Exploring the Unique Experiences of Support Staff in a Posthospital Residential Rehabilitation Center for Individuals with Traumatic Brain Injuries
Date of Award
Doctor of Philosophy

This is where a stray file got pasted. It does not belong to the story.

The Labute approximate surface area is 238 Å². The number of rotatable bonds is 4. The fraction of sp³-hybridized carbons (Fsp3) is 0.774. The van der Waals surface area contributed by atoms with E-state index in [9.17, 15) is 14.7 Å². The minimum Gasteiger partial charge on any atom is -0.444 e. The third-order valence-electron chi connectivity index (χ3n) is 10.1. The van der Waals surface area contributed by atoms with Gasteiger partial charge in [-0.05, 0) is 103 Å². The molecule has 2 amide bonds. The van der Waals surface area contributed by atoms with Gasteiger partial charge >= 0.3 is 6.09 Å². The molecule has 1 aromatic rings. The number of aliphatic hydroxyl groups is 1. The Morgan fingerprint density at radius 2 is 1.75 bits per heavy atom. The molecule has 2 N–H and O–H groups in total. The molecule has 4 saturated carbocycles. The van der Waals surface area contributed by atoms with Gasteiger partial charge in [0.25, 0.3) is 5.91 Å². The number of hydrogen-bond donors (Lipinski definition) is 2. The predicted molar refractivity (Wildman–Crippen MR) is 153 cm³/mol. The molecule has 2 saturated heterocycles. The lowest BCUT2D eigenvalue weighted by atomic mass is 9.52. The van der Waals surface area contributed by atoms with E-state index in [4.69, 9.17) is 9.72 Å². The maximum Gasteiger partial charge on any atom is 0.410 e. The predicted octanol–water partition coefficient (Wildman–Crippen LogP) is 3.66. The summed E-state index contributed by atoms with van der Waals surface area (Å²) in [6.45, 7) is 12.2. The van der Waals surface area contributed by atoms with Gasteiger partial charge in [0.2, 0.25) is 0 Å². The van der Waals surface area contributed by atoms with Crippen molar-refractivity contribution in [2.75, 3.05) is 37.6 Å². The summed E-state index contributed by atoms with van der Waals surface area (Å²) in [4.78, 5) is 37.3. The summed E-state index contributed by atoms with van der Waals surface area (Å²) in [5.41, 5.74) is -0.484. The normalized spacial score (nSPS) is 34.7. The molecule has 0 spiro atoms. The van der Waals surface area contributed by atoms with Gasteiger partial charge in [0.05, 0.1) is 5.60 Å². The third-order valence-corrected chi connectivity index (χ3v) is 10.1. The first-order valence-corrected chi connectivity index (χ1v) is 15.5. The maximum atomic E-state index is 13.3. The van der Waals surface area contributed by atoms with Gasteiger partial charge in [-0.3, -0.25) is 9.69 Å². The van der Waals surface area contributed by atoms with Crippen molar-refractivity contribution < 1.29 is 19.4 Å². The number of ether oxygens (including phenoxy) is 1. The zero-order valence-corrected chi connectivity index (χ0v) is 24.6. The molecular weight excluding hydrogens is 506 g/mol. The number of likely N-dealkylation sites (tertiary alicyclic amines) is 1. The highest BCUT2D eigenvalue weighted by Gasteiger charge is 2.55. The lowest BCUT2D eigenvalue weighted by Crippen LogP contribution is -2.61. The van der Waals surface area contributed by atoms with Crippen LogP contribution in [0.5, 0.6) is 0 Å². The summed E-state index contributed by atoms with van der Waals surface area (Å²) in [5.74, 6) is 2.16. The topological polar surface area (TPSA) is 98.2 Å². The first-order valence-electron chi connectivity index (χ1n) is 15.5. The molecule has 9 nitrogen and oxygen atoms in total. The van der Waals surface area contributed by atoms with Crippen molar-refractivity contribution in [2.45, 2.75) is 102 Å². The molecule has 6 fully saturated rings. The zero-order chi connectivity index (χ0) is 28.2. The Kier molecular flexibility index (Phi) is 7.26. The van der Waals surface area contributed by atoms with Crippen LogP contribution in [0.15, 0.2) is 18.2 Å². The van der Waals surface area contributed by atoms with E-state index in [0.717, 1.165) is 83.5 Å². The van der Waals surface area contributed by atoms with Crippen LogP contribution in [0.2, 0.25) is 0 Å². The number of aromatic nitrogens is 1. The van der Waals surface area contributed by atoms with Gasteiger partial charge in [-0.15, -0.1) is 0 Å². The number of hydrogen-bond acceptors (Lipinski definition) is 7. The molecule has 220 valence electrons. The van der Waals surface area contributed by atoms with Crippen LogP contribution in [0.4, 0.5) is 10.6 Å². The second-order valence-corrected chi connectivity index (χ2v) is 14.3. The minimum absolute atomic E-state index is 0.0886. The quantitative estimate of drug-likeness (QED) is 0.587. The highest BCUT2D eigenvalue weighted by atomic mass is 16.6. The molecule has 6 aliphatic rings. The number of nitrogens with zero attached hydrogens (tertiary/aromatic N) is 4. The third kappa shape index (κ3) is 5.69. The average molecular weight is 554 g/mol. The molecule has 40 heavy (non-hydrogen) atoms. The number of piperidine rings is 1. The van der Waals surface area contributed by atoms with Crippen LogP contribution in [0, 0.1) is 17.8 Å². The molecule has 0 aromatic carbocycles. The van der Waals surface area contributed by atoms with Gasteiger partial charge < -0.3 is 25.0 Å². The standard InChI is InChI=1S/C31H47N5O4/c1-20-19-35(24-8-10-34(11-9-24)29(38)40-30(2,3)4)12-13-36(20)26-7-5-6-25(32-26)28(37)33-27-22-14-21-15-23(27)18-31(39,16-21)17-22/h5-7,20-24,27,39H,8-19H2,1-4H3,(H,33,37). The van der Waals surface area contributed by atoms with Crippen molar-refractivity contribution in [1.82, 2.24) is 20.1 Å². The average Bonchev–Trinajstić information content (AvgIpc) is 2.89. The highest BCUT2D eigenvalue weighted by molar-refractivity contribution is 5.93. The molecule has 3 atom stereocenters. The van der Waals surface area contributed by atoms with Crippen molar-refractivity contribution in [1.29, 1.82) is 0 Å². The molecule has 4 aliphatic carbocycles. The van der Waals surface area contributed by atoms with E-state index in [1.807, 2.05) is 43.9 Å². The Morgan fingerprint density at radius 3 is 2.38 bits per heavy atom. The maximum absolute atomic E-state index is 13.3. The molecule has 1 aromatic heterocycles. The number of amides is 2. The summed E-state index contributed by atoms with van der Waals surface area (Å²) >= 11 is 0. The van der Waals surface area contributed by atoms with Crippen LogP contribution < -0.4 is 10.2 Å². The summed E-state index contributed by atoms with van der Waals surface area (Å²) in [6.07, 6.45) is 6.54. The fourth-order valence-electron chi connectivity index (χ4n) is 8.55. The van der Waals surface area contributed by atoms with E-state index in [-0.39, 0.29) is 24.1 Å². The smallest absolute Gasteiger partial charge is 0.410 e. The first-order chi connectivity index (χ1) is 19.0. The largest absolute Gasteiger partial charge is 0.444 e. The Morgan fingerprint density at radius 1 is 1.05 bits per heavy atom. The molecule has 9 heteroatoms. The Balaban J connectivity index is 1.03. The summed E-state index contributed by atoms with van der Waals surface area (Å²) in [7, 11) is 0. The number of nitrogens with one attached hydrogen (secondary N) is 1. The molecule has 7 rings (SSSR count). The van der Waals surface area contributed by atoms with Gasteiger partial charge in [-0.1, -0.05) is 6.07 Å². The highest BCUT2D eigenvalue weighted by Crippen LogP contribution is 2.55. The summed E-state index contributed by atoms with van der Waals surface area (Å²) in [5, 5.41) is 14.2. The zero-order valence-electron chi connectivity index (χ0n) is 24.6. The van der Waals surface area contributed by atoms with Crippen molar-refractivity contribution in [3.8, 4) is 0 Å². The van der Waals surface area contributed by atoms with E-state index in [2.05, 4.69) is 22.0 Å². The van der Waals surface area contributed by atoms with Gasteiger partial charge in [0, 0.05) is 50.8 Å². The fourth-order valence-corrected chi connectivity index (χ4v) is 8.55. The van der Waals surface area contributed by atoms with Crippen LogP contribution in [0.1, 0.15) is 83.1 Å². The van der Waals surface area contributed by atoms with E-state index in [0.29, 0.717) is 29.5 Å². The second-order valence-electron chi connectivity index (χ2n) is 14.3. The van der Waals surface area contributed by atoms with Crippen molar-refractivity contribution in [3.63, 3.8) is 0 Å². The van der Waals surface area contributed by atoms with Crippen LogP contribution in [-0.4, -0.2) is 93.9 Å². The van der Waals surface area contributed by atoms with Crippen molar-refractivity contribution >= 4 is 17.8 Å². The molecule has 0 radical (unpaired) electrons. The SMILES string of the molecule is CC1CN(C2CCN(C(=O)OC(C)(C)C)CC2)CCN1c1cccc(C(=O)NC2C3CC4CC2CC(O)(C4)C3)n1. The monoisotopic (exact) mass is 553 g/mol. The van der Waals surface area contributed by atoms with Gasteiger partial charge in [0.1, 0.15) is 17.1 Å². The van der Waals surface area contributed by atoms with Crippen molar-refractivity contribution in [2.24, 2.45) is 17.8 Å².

Employee turnover is a major issue that health care organizations experience. One factor that contributes significantly to turnover is burnout. A significant amount of research on burnout has been conducted in health care settings, however it has primarily focused on health care professionals. Several job characteristics that associated with burnout may be particularly impactful for non-professionals. An area of health care that provides unique challenges and stressors is that of traumatic brain injury rehabilitation. Brain injury professionals report experience burnout and report experiencing higher levels of burnout the more time they spend with patients. There is a lack of research on the unique experiences of support staff in traumatic brain injury rehabilitation centers. This study explored the phenomena of burnout, turnover, and job satisfaction from the perspective of support staff in a post-hospital brain injury rehabilitation center. I conducted group interviews and administered surveys to explore the unique experiences of support staff. I used grounded theory method to analyze data. The analysis resulted in a balance model of support staff’s work experience. This model is a framework of risk and protective factors that appeared to influence whether these frontline rehabilitation staff experienced negative outcomes from this often challenging/stressful work environment. The model includes four axial categories: Doing the Work; Protective Factors; Risk Factors; and Imbalance of Factors. Within the four axial categories are twenty open-coding level categories. Implications for brain injury rehabilitation organizations and areas for future research are discussed.
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